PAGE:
Comprova could not find the original source of the recording. The audio primarily spread through WhatsApp at a time when files could still be shared in up to 20 conversations. This enabled it to spread rapidly, and soon make its way to other social networks. It became impossible to track it back to the original source. (WhatsApp has since restricted the number of groups you can forward a message to.)

Unable to identify the author(s) of the recording, Comprova focused on a more conventional investigation, and requested the help of an expert report from Instituto Brasileiro de Perícia (the Brazilian Institute of Forensics). Experts compared the viral recording with Bolsonaro’s voice in an April 2018 interview and concluded that the voice of the candidate was not the voice on the recording bring shared on social networks.

The experts made a qualitative analysis of the voice, speech and language markers of the man who spoke in the recording. Then they compared these parameters in each voice and speech sample. In this analysis, they investigated vowel and consonant patterns, speech rhythm and speed, intonation patterns, voice quality and habits presented by the speaker, as well as the use of specific words and grammatical rules.

For example, the below image shows a frequency analysis of “formants,” the name of the pitches produced by vibrations of the vocal tract, the cavity where the sound produced at the larynx is filtered. The air inside the vocal tract vibrates at different pitches, depending on its size and shape of the opening. The image shows a frequency analysis of the formants using the vowels “a,” “e” and “o.” The green vowels correspond to the audio sample we obtained on WhatsApp, and the blue vowels correspond to a sample taken from an interview given by Bolsonaro a few days before the attack on him.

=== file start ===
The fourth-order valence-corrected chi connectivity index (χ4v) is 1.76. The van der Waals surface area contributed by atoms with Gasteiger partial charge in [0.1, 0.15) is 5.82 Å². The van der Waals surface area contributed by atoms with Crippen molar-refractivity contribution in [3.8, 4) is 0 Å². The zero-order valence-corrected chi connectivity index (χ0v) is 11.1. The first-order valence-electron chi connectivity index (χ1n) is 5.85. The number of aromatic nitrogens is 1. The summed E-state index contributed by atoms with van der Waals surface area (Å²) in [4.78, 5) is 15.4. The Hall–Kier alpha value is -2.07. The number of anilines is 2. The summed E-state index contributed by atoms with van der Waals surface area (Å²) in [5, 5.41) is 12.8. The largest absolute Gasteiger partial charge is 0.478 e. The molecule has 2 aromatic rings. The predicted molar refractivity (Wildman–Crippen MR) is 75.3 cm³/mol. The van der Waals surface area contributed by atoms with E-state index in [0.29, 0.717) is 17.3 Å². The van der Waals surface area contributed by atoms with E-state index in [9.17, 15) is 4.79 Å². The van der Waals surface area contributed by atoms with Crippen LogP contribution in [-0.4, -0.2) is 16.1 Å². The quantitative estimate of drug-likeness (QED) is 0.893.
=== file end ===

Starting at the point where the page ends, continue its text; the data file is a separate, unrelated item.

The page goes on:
Additional analysis found that the speaker in the WhatsApp audio was found to have a typical accent from the countryside of the state of São Paulo. But this did not appear in Bolsonaro’s speech patterns. Differences in resonance, articulation, speech rate and phonetic deviation were detected in the compared samples.

Comprova consulted a second expert. This professional also concluded that the voice in the recording differed from Bolsonaro’s for several reasons. He said the tone of the voice appeared to be a little more acute than Bolsonaro’s. He noted the pace of speech was also faster than another video recorded by the candidate at the hospital.

Another element that reinforced the conclusion that the audio was fake is the poor quality of the recording. According to experienced experts, this is a typical phony trick: Lowering the resolution of audios, videos and photos make analyzing them more difficult.

In terms of Bolsonaro’s response, his sons, Flavio and Carlos, posted on social media to say the audio was “fake news.”

If this audio went viral today, it would probably be harder to believe that the voice belonged to Bolsonaro. Before the election, with only 18 seconds a day on TV and his missing the campaign debates due to hospitalization and treatment, the current president’s voice was not so well known. That created an opportunity for a faked audio recording to fool many.

More than a year later, however, it is still difficult to understand why groups in favor of Bolsonaro or campaigning for his candidacy shared this audio, which, if proved authentic, could have destroyed his candidacy. We will never fully know why these groups so eagerly shared this content. Even so, it’s a powerful reinforcement of the fact that a piece of content that makes an explosive claim will spread rapidly across social media.